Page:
New voting machines to help with voter security

New voting machines to help with voter security

Lee County, Ga. (WALB) - If you voted in the Georgia Senate District 13 special election Tuesday, you used the brand new voting machines.

A federal judge ruled every precinct in all 159 counties in the state must use the new machines in every election this year.

The entire state of Georgia will be using new voting machines on March 24 for the presidential primary election. And if you voted in the House District 171 special election last week, or the Senate District 13 special election, you already used them.

"You get the electronic tabulation, you get a digital image of every ballot and the elections office keeps the ballot so they can do post-election audits,” said Chris Harvey, the elections director with the Georgia Secretary of State’s office.

Chris Harvey, the elections director with the Georgia Secretary of State’s office.
Chris Harvey, the elections director with the Georgia Secretary of State’s office. (Source: WALB)

In 2019, a group of concerned Georgia voters started a lawsuit, saying voting machines were vulnerable to hacking and tampering.

U.S. District Judge Amy Totenberg barred the state from using the current electronic machines.

Now, the machines are a combination of touch screens and printed out paper ballots.

“If there’s ever a question after the election, ‘Hey, this doesn’t seem quite right,’ we can pull out every single piece of paper, count them out by hand and make sure the right person won,” said Harvey.

The new machines are supposed to improve cybersecurity practices.

“This will be the first time a state of this size with this many counties has rolled out a uniformed voting system like this,” said Harvey.

Harvey said the challenge will be getting the old equipment out and the new equipment in every precinct in every county in the state. Which makes the practice with the past two special elections even more important.

“What I’ve heard in talking to county elections directors, is while they weren’t too thrilled about having to do it this early, they’re now relieved they’ve gotten it past them, they’ve gotten the experience,” Harvey explained.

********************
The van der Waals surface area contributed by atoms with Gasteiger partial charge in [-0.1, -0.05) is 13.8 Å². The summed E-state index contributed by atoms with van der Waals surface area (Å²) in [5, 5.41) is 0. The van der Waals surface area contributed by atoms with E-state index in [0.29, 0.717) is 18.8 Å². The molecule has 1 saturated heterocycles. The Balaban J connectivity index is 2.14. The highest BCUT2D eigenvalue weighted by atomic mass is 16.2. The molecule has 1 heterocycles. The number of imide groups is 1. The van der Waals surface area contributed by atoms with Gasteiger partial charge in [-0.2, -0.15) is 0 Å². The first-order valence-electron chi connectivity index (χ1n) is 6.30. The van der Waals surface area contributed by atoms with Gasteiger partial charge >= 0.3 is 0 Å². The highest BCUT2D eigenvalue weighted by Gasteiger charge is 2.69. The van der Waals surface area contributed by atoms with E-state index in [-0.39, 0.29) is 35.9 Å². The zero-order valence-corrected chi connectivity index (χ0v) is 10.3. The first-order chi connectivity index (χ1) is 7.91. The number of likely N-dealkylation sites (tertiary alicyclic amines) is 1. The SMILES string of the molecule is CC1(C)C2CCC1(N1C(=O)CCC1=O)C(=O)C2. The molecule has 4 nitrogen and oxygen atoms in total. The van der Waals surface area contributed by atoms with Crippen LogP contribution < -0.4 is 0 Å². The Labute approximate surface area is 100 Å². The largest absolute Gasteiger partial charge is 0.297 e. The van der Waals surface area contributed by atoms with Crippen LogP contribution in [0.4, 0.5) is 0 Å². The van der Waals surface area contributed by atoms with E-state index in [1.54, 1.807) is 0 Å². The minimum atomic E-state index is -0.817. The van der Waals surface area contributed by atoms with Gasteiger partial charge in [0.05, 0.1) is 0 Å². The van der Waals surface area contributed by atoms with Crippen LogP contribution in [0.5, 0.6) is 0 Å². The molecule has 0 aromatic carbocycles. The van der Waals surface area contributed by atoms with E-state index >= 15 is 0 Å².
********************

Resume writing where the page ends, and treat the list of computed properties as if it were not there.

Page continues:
A precinct volunteer, Kelly Moore, said they haven’t had any trouble with the new machines.

Voting precinct volunteer Kelly Moore.
Voting precinct volunteer Kelly Moore. (Source: WALB)

“Actually, everybody has done extremely well,” said Moore.

And she encourages everyone take part in voting.

“Just get out and vote. It matters,” Moore said.

If you didn’t vote in either special election, you will see the new voting machines on March 24 for the primaries.

A quick how-to before you hit the polls:

The new voting machines use, touch screens, paper ballots and ballot scanners.

First, you’ll sign in at your precinct where an iPad will be used to scan your driver’s license or another form of photo ID.

Then you sign the screen using your fingers.

You’ll then head to vote at a large touchscreen, inserting the voter card they give you when you sign in.

You’ll vote and it will give you options to review and then you print out your ballot at the machine.

Finally, you will take the ballot to the scanner.

“You actually feed it in. It takes it in. The ballot itself is deposited in the bottom and this is where your vote is cast. And it shows you, you have cast your vote successfully,” Moore explained.

Moore said once they explained it to people voting in the special election Tuesday, they really didn’t have a problem figuring the new system out.

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